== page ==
As the year wears on, the second and last landmark for DIA lies around 15.4% beyond its closing value of $165.47 in 2013. Based on the recent patterns in the marketplace, we can multiply the latter percentage by a stretch factor of 1.107 for the Spyders. The result is an upturn of some 17.0%. That is, the final milestone for SPY in 2014 should lie around 17 percent higher than its closing value at the end of last year.

We can obtain a similar estimate for the Qubes. The product of 15.4% for DIA and a scaling factor of 1.286 for the index fund comes out to 19.8%. As a backdrop, QQQ closed out the year at a price of $87.96. Based on the latter two figures, the last milestone for the tracking fund stands at $105.38.

In comparison to the stunted advance of DIA and SPY, we can also foresee a brighter future for QQQ for a different reason. On one hand, the Spyders and Diamonds have already passed their all-time peaks and are now plowing into unknown terrain. By contrast, the Qubes have ample room to advance before they regain their historic peak notched at the height of the Internet craze.

At the end of 2013, the Nasdaq fund wrapped up the year at a price of $87.96. The latter figure is a far cry from the zenith of $232.88 touched in March 2000. As a counterpoint, though, the latter price has to be halved due to a 2-for-1 stock split in the second half of March 2000. In that case, the corresponding price today turns out to be $116.44.

The latter figure lies within a stone’s throw of the last milestone of $105.38 projected for 2014. In view of the historical record, the mass of investors will do their darnedest to shove the Qubes up to their all-time high. And if the central bank prints up enough money out of the ether in the interim, the madding crowd may well succeed.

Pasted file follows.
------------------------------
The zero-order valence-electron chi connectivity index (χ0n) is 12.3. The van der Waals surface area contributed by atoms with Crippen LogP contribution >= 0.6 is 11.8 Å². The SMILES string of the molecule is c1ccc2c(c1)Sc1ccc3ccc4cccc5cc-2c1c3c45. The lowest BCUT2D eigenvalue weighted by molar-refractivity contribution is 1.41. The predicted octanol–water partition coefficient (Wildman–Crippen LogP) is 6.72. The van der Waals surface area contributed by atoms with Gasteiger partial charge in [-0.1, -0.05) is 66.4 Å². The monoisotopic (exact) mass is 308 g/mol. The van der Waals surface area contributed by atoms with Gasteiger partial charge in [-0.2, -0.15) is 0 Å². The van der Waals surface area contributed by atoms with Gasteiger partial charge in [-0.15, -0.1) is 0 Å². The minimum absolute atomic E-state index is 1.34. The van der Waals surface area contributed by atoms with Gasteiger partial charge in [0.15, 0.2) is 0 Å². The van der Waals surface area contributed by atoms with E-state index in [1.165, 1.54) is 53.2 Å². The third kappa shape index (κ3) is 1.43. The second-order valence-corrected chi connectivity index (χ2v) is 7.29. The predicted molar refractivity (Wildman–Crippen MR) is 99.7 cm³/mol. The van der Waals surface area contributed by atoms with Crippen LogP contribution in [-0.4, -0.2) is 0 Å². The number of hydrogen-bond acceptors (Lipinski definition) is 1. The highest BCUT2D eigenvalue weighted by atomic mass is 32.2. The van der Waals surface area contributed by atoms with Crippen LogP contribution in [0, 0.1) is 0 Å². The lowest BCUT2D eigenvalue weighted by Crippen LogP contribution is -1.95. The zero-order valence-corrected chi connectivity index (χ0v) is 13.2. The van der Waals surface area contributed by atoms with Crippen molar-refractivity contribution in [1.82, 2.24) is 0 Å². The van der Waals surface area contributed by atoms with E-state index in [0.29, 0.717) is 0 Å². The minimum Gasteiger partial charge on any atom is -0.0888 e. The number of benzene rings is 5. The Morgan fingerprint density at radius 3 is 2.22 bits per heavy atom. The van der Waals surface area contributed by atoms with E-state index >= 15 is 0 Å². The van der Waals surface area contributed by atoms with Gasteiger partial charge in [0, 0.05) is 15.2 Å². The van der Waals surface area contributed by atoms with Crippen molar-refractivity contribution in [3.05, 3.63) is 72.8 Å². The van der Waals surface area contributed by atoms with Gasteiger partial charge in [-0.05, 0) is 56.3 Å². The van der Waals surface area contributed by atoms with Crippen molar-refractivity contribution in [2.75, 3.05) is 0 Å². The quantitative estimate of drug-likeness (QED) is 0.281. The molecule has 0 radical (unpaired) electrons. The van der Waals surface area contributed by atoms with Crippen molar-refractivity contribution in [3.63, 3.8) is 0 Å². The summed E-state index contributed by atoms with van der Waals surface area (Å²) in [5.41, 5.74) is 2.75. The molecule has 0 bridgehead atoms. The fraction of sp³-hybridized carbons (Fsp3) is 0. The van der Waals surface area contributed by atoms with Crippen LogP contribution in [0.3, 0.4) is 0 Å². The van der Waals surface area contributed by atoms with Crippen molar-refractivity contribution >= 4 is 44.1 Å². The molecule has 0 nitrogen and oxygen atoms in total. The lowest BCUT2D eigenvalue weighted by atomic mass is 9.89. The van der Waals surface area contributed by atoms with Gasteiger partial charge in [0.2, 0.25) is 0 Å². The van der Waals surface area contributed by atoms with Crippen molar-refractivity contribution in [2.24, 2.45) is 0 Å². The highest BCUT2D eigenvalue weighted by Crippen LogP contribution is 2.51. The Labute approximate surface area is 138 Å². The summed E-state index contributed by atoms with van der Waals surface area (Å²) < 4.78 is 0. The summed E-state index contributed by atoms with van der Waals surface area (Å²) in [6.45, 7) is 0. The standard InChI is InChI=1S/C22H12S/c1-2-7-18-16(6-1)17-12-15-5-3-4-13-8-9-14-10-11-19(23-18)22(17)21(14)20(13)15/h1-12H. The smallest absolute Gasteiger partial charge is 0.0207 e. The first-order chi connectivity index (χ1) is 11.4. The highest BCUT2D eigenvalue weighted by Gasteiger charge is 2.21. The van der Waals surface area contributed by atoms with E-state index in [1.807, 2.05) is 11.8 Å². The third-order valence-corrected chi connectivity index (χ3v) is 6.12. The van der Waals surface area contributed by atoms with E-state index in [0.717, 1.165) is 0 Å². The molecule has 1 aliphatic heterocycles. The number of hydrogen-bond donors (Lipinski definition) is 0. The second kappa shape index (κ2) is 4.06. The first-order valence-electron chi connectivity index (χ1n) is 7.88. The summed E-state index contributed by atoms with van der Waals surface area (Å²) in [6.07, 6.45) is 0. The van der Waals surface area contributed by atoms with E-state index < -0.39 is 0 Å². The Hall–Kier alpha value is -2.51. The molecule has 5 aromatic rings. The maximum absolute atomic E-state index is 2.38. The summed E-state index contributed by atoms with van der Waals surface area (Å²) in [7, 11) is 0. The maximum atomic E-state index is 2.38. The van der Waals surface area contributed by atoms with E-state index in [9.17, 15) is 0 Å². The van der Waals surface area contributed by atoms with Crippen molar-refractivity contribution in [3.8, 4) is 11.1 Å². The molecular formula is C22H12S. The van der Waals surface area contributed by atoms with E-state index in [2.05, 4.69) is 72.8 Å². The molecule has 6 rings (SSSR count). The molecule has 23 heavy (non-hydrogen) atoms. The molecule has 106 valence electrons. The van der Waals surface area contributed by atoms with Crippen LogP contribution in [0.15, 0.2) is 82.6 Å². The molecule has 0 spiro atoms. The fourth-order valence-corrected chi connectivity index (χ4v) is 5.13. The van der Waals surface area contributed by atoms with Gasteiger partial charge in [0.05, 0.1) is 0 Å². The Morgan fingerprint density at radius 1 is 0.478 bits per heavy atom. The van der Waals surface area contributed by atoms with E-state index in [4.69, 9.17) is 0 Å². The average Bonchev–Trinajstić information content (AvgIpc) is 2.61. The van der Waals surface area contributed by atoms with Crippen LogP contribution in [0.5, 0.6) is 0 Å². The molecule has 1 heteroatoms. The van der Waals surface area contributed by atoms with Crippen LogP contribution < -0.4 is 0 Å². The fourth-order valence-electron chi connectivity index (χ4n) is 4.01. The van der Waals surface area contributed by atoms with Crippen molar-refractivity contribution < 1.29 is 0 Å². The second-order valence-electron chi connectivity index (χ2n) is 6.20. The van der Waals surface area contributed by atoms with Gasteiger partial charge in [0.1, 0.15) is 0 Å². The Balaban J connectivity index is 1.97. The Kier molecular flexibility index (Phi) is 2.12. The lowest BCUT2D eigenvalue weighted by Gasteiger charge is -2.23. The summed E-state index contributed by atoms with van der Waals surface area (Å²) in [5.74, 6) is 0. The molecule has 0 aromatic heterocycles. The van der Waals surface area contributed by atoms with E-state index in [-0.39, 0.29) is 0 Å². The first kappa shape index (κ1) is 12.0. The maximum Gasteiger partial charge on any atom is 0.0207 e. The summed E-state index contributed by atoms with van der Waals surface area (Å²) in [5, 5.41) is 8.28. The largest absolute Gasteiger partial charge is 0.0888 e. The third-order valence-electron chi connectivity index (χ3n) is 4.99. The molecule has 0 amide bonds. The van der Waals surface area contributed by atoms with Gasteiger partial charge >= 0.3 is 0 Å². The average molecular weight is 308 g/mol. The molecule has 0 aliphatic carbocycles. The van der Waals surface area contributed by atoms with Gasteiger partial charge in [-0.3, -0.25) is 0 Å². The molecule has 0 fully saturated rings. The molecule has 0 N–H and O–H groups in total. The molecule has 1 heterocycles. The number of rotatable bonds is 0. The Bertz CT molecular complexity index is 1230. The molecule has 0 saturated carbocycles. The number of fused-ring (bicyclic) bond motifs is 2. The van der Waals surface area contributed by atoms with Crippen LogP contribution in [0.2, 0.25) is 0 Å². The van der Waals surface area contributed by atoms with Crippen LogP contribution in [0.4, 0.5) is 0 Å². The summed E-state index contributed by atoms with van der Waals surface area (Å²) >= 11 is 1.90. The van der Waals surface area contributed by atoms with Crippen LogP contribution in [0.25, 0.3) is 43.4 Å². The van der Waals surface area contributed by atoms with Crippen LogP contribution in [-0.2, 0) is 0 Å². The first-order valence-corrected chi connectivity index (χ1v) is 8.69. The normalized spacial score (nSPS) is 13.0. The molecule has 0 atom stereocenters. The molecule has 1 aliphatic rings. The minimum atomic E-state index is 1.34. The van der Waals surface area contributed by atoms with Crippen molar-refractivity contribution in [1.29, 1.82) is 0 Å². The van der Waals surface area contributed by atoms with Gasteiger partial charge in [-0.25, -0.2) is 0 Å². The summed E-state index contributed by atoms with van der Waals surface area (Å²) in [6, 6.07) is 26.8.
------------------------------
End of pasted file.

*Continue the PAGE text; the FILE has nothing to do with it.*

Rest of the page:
As a rule, we can expect the bourses in the budding regions to advance by roughly twice as much as the Diamonds or Spyders. For instance, a gain of 15% for DIA should result in an uplift of 30% or so for the emerging markets.

To sum up, the trio of index funds for the U.S. bourse will tramp onward and upward through a series of zigzags as usual. The story will unfold in a similar fashion for the other stock markets round the globe.

Although there are plenty of exceptions, the bourses in the budding regions often advance roughly twice as much as the Diamonds or Spyders. In that case, an upturn in DIA should result in a healthy gain for the emerging markets.

On a negative note, the feisty markets also tend to be the most volatile. Meanwhile the mass of investors remain somewhat skittish. As a result, the international crowd may hold back on moving in earnest into the sprouting markets until the last quarter of the year.


NOTE: The full report is a document in PDF form under the title of “Forecast of Top Index Funds for Investing in the Stock Market”. The updated version may be viewed or downloaded here.